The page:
John Eugene Yoder arrived in Miami 30 days after the Big One. Three stray dogs, 48 pairs of tennis shoes, one girlfriend's college degree, seven hammers, 300 condos, and four years later, he's riding off into the sunset.
"I've been here too long. My home's in Sarasota. My family. I'll always come back and see my friends, but your feet get itchy after a while. You get that yearning to go home, stand in that same fishing spot where you used to stand. I got probably one, two, three, four, five -- probably about five men over there I call friends, that I've known for a long, long time. I call every once in a while, but you get to a point where you need to see them, horse around with 'em.
"I'm gonna take the Tamiami Trail. It's the slower way back, and I'm not going to be in any hurry. Me and Alee came across that way one time. We stopped and took an airboat ride, saw the gators, threw some marshmallows at 'em. Maybe I'll stop and do that, just for myself. I'll be traveling alone. Everything I have will be in the back of that truck -- tools, clothes, guitar, TV, tapes. In four years I've gone through seven hammers, three circular saws, and a couple of drills. Kmart $5.99 tennis shoes, right? I went through probably a pair every month. So that's -- oh boy, 12, 24, 48 pairs of tennis shoes?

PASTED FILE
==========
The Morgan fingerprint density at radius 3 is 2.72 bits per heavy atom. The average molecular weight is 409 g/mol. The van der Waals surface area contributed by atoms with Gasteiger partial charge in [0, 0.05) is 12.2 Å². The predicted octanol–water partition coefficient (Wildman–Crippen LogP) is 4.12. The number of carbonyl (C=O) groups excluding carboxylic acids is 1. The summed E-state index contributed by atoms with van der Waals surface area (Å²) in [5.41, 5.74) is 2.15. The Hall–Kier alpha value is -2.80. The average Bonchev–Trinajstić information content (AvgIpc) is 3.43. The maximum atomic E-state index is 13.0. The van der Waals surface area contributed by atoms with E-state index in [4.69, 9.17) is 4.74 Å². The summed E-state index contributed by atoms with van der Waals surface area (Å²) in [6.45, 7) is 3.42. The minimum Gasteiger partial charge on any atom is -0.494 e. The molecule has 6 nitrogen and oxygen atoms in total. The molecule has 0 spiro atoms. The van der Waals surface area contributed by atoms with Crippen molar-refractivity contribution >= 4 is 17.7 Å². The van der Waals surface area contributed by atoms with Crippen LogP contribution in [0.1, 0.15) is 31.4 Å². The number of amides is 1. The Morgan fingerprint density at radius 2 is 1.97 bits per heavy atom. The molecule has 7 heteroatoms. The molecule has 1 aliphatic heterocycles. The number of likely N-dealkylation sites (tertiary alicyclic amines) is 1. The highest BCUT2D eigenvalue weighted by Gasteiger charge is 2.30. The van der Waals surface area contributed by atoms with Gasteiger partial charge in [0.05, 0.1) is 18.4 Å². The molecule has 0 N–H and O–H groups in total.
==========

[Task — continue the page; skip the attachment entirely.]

"I'm debating whether I should stop by Jimbo's one last time. It's another chunk of history they're gonna bulldoze over and fill in. The time won't be long. I might go out to the Redland Tavern and have dinner. That's where it all started, so maybe that's where it should end.
"If there was another one to come through, I'm not sure whether I'd come back or not. If I did, I wouldn't stay as long. I'd probably only stay a year and a half, two years. Of course, this was a gigantic hurricane, too. I'd say if I had it to do over again, I'd do the same thing. It's been a hell of a ride. The angels fanned their wings a little hard, and if they hadn't, my life would have been totally different.